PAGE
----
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Checklist for investigating Harassment Allegations

 Dos and Don'ts When Dealing with Harassment Investigations

Although the is no statutory requirement for organizations to have a separate policy for dealing with allegations of harassment, having some guidance on investigating such matters may prove to be useful, as allegations raised under the Discrimination (Jersey) Law 2013 should be investigated.  Below is a list to things to consider when tasked with such an investigation - please note this is for guidance only.

Do:

  • Act promptly - delays could result in a Tribunal claim being submitted;
  • Understand that allegations can be raised by:

           - the employee who feels they have been directly subjected to harassment;

           -  other people who feel that have witnessed some form of harassment.

  • Select someone to investigate the allegation or a team of people if the organisation is large enough, bearing in mind the gender of any members of the team;
  • Document the accusation;
  • Explain how the investigation process will operate;
  • Ask for names of any witnesses from both the accuser and the accused;
  • Request any other forms of evidence ie emails/letters/text messages etc from both parties;
  • Devise a list of questions to put to both parties that ensures both parties views and sides are being looked into - an open mind is key to a fair investigation;
  • Maintain all notes and records carefully;
  • Create a written report which summarizes the investigation ensuring that all evidence has been included and make a recommendation on the next steps ie disciplinary action (but not a suggested outcome);

Do Not:

  • … be dismissive about either the complaint or the person raising the complaint;
  • … put off the investigation until you are less busy/have more time etc;
  • … forget that you may have procedures in your staff handbook that may need consideration, and may also assist in dealing with such matters;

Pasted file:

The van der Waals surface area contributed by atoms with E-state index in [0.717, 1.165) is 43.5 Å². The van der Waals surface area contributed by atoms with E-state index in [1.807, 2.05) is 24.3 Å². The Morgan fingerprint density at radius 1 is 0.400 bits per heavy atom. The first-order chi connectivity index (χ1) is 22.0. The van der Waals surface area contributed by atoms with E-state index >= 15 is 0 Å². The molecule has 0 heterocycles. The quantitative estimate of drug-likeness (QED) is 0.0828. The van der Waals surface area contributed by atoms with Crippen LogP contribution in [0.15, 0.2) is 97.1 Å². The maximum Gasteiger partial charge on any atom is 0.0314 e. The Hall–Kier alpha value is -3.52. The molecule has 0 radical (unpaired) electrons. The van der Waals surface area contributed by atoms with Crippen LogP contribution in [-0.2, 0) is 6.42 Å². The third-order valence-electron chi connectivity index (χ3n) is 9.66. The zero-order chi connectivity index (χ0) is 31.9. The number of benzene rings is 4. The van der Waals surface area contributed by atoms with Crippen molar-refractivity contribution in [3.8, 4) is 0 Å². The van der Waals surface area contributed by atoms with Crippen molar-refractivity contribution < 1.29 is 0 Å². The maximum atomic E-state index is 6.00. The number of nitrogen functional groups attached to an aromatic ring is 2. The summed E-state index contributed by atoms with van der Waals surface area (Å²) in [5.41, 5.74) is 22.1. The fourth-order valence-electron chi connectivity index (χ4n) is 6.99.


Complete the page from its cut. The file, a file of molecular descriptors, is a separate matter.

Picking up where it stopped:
• … ask someone to undertake/be involved in the investigation if they could be seen as not being objective - ie the best friend/partner of the alleged harasser;
  • …  promise confidentiality/anonymity -  all attempts to keep this as confidential as possible should be made, as long as this does not  hinder the investigation; 
  • … forget to interview or even ignore any witness whose names have been put forward if it has been suggested they may have seen/heard something;
  • … keep informal rough notes (or fail to keep any notes);
  • … forget to keep the complainant up to date with the progress of the investigation especially if a delay has crept in;
  • ... fail to reach a conclusion - 'I am not sure or I don't know' is not a conclusion, it is better to give an outcome, with objective reasons as to how you reached that outcome;
  • … allow the complainant to be victimized - this can lead to further accusations;
  • … ignore the fact that some training/action may be required to be taken if the outcome is that something did occur, regardless of who the transgressor was.

Remember that a swift response to an allegation and a fair process may well resolve matters without the need for any further action to be taken.

 

 

GDPR

General Data Protection Regulation